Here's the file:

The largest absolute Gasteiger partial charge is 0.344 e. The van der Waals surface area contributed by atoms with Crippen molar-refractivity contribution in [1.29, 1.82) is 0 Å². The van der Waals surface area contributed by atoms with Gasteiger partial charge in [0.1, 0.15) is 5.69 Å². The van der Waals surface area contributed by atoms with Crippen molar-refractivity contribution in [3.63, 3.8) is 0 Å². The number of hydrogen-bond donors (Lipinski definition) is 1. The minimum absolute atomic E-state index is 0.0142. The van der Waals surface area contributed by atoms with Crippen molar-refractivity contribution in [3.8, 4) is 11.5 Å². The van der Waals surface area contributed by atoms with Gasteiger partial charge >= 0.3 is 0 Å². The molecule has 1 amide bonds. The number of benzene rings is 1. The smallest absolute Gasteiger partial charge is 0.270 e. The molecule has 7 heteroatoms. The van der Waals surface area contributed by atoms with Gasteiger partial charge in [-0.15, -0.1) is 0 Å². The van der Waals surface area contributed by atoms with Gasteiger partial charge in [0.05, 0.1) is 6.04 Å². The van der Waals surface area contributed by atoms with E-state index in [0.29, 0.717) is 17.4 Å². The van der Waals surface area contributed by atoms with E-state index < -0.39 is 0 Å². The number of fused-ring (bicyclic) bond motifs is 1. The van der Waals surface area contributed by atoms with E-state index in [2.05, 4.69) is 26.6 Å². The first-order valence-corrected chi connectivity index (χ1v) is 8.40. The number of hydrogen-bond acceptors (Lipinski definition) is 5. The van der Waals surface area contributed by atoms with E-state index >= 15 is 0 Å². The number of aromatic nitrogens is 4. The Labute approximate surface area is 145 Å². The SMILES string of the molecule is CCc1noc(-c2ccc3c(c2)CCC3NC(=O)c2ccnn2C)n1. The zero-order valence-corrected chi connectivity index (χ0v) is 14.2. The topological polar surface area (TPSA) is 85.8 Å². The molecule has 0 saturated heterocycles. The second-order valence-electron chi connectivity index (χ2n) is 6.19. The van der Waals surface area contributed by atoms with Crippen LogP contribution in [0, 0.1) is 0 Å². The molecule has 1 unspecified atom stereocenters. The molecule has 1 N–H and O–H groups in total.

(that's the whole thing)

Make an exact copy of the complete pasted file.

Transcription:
The largest absolute Gasteiger partial charge is 0.344 e. The van der Waals surface area contributed by atoms with Crippen molar-refractivity contribution in [1.29, 1.82) is 0 Å². The van der Waals surface area contributed by atoms with Gasteiger partial charge in [0.1, 0.15) is 5.69 Å². The van der Waals surface area contributed by atoms with Crippen molar-refractivity contribution in [3.63, 3.8) is 0 Å². The number of hydrogen-bond donors (Lipinski definition) is 1. The minimum absolute atomic E-state index is 0.0142. The van der Waals surface area contributed by atoms with Crippen molar-refractivity contribution in [3.8, 4) is 11.5 Å². The van der Waals surface area contributed by atoms with Gasteiger partial charge >= 0.3 is 0 Å². The molecule has 1 amide bonds. The number of benzene rings is 1. The smallest absolute Gasteiger partial charge is 0.270 e. The molecule has 7 heteroatoms. The van der Waals surface area contributed by atoms with Gasteiger partial charge in [-0.15, -0.1) is 0 Å². The van der Waals surface area contributed by atoms with Gasteiger partial charge in [0.05, 0.1) is 6.04 Å². The van der Waals surface area contributed by atoms with E-state index in [0.29, 0.717) is 17.4 Å². The van der Waals surface area contributed by atoms with E-state index < -0.39 is 0 Å². The number of fused-ring (bicyclic) bond motifs is 1. The van der Waals surface area contributed by atoms with E-state index in [2.05, 4.69) is 26.6 Å². The first-order valence-corrected chi connectivity index (χ1v) is 8.40. The number of hydrogen-bond acceptors (Lipinski definition) is 5. The van der Waals surface area contributed by atoms with E-state index >= 15 is 0 Å². The number of aromatic nitrogens is 4. The Labute approximate surface area is 145 Å². The SMILES string of the molecule is CCc1noc(-c2ccc3c(c2)CCC3NC(=O)c2ccnn2C)n1. The zero-order valence-corrected chi connectivity index (χ0v) is 14.2. The topological polar surface area (TPSA) is 85.8 Å². The molecule has 0 saturated heterocycles. The second-order valence-electron chi connectivity index (χ2n) is 6.19. The van der Waals surface area contributed by atoms with Crippen LogP contribution in [0, 0.1) is 0 Å². The molecule has 1 unspecified atom stereocenters. The molecule has 1 N–H and O–H groups in total.